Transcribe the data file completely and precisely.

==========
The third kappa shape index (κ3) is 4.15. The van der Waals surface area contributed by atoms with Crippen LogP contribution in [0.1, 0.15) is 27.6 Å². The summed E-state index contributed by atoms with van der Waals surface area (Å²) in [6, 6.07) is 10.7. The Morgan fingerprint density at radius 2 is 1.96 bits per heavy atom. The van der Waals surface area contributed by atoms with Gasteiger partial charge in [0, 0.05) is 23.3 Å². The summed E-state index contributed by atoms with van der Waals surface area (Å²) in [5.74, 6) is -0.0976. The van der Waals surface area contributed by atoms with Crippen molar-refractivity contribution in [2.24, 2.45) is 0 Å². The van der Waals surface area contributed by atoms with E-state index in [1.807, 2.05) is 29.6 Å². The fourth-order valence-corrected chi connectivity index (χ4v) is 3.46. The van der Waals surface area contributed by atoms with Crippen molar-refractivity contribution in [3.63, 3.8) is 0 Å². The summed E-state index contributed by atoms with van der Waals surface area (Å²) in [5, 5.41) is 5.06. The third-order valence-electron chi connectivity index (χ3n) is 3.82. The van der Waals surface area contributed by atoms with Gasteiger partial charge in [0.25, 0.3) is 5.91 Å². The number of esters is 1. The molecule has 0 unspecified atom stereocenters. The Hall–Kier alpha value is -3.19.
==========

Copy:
The third kappa shape index (κ3) is 4.15. The van der Waals surface area contributed by atoms with Crippen LogP contribution in [0.1, 0.15) is 27.6 Å². The summed E-state index contributed by atoms with van der Waals surface area (Å²) in [6, 6.07) is 10.7. The Morgan fingerprint density at radius 2 is 1.96 bits per heavy atom. The van der Waals surface area contributed by atoms with Gasteiger partial charge in [0, 0.05) is 23.3 Å². The summed E-state index contributed by atoms with van der Waals surface area (Å²) in [5.74, 6) is -0.0976. The van der Waals surface area contributed by atoms with Crippen molar-refractivity contribution in [2.24, 2.45) is 0 Å². The van der Waals surface area contributed by atoms with E-state index in [1.807, 2.05) is 29.6 Å². The fourth-order valence-corrected chi connectivity index (χ4v) is 3.46. The van der Waals surface area contributed by atoms with Crippen molar-refractivity contribution in [3.63, 3.8) is 0 Å². The summed E-state index contributed by atoms with van der Waals surface area (Å²) in [5, 5.41) is 5.06. The third-order valence-electron chi connectivity index (χ3n) is 3.82. The van der Waals surface area contributed by atoms with Gasteiger partial charge in [0.25, 0.3) is 5.91 Å². The number of esters is 1. The molecule has 0 unspecified atom stereocenters. The Hall–Kier alpha value is -3.19.